AERB established an office in the Anushakti Bhavan in 1983 (Old Yacht Club). The first meeting of the board was held on March 10, 1984. On September 5, 1985, the board approved a formal organizational structure, which went into effect on September 30, 1985. AERB regulates nuclear, radiation, and industrial safety at DAE and non-DAE facilities and prepares regulatory papers. Nuclear and industrial safety, radiation safety, and computer facilities and analysis were in charge of this. Safety research training and publication and library services were two other divisions. On March 21, 1987, a committee chaired by V. N. Meckoni assessed AERB's duties and responsibilities. The report of the committee was due on May 15, 1987. On the committee's advice, AERB-SRC, and later, the Safety Review Committee for Operating Plants, was founded (AERB-SARCOP). The functions and powers of the AERB were considerably enlarged. The Meckoni committee's initial notice and recommendations were followed by the AERB, which went into action immediately. Four divisions were established: nuclear safety, industrial, operating plant, and radiation. In 1988, AERB moved to Anushakti Nagar's Vikram Sarabhai Bhavan. On August 2, 1996, AERB moved to Niyamak Bhavan, its own office building in Anushakti Nagar. AERB recognized the necessity for an internal research and development center for regulatory research in 1999 and established the Safety Research Institute in Kalpakkam. When the AERB personnel grew, a new office building called “Niyamak Bhavan-B” had to be built. This new facility was finished and occupied in November 2007.,,,,,,,,,
| Methodology|| |
AERB technical reports series and official website are taken for study, PubMed with keywords “AERB + DAE + IAEA” shown more than 100 related articles also Google Scholar is the source for this narrative historical study.
| Results and Conclusions|| |
There are codes and standards in place to ensure the safety of nuclear installations in the planning stages and during their lifecycles, as well as for their decommissioning when they are no longer necessary. Consents for the site, building, and commissioning of the facility are also granted through an approval process. Ensure compliance with AERB regulatory standards throughout the consenting process through an assessment and evaluation system, regulatory inspection (RI), and enforcement. Acceptable levels of radiation exposure for employees and the general public, as well as acceptable levels of radioactive material emissions into the environment, are also set. It not only maintains safety liaison with statutory authorities in the United States and abroad but also encourages safety research and development and focuses on concerns of nuclear and industrial safety at the facilities. It oversees the Civil Liability for Nuclear Damage Act, 2010, mandates that they keep tabs on the safety and security of the country's nuclear plants and alert the public in the event of any “nuclear incident.”
| Regulatory Process|| |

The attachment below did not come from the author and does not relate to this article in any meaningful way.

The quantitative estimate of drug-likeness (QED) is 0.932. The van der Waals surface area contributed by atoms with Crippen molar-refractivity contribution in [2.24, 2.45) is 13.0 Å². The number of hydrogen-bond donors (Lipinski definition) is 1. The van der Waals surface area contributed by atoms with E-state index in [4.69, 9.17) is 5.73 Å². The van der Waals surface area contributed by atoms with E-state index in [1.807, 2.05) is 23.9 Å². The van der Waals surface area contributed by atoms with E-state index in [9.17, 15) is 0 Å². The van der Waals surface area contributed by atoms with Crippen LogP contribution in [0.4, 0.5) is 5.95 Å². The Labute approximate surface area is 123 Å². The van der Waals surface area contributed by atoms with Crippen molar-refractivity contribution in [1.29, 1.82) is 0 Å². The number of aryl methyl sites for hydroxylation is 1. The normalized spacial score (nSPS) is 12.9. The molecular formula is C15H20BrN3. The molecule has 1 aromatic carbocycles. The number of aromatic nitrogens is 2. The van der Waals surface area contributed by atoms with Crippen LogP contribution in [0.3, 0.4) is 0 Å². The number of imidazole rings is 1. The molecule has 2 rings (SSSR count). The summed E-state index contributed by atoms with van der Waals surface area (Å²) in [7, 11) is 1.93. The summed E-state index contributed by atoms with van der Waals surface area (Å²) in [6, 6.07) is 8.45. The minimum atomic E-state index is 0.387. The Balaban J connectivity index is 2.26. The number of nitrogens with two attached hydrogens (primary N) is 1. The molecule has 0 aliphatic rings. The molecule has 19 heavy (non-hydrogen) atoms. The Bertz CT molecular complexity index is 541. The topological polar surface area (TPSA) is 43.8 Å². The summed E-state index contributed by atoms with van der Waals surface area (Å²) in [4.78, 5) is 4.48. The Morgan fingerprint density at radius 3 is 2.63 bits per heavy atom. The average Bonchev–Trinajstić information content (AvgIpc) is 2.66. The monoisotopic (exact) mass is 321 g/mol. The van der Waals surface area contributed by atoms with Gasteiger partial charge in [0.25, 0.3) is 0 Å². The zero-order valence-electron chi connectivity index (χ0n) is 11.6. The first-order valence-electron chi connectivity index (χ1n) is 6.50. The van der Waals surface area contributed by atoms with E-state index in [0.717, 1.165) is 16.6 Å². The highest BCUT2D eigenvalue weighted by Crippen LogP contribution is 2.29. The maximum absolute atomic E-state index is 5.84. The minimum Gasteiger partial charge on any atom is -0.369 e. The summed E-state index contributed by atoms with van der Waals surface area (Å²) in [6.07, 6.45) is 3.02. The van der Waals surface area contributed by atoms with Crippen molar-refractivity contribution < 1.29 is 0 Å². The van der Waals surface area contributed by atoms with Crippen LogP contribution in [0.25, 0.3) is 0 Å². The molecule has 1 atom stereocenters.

AERB regulates nuclear and radiation facilities and activities in India to ensure that their usage does not harm human health or the environment. AERB is also in charge of industrial safety at DAE's units. AERB oversees a wide range of facilities and operations, including nuclear power plants, the nuclear fuel cycle, particle accelerators, and medical X-rays, among others. The quantity of facilities and activities, as well as their distribution throughout the nation, varies. To effectively fulfill its duties, AERB employs a variety of regulatory procedures. For effective regulation, these procedures guarantee the employment of a graded approach. The following are the main processes: (1) Developing safety standards and guidelines for services and handlers. (2) The process of obtaining a license for different facilities and activities based on safety standards and guidelines. (3) RIs to ensure that licensing terms and safety standards are met.
Its (AERB) operations are evaluated and improved using organizational experience and other relevant national and international resources. If the Chairman is the competent authority, the AERB has the authority to enforce the rules' requirements and provisions. Safety codes and standards, safety guidelines, safety manuals and guides, and other regulatory safety materials are all produced by the AERB. It is necessary to do a safety evaluation and assessment as well as licensing/consenting, RI, and regulatory enforcement (RE).
| Facilities and Activities|| |
Heavy water plants, beryllium extraction facilities, zirconium plants, and other nuclear fuel cycle components are all included in this industrial landscape.
Radiation facility and activities
In research, industry, medicine, and agriculture, any installation/equipment or activity that utilizes radiation-generating devices or radioisotopes is referred to as a radioactive installation/equipment or activity. Transportation of radioactive materials and waste management are two examples of activities. The AERB regulates the following types of facilities: nuclear projects, nuclear power plants, operational nuclear fuel cycle facilities, industrial and research and development facilities, and radiation facilities.
The AERB is responsible for a range of tasks, including the transportation management of radioactive waste.,,,,,
AERB creates and publishes regulatory safety documentation for utilities and consumers. These regulatory safety papers elaborate on the technical and legal elements of the relevant laws. It is authorized by Radiation Protection Rules. To ensure a graduated approach, regulatory safety papers are created to cover the full range of regulated facilities and activities documents, including safety standards, codes, guidelines, guides, and manuals, and are available in PDF format. AERB sells a hardbound version of the same.
AERB produces an annual report that summarizes the organization's operations for the year, an Annual Bulletin that summarizes the material in the annual report, and a biannual AERB newsletter that summarizes the organization's 6-month activities.
Acts and regulations
Atomic Energy Act, 1962; Amendments of Atomic Energy Act, 2015; Environmental Protection Act, 1986; Civil Liability for Nuclear Damage Act, 2010 and Atomic Energy Mines Minerals Prescribed Substance Rules, 1984; Atomic Energy Safe Disposal of Radioactive Waste Rules, 1987; Atomic Energy Factories Rules, 1996; Atomic Energy Radiation Protection Rules, 2004; Civil Liability for Nuclear Damage Rules, 2011.
| Discussion|| |
AERB has done a commendable and remarkable job for establishing and streamlining the statutory and regulatory protocol, mainly toward the medical sector who is using ionizing or atomic radiation for the treatment and diagnosis of disease. It has also contributed to education and radiation awareness at the national as well as international levels.
Financial support and sponsorship
Conflicts of interest
There are no conflicts of interest.
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[Figure 1], [Figure 2], [Figure 3]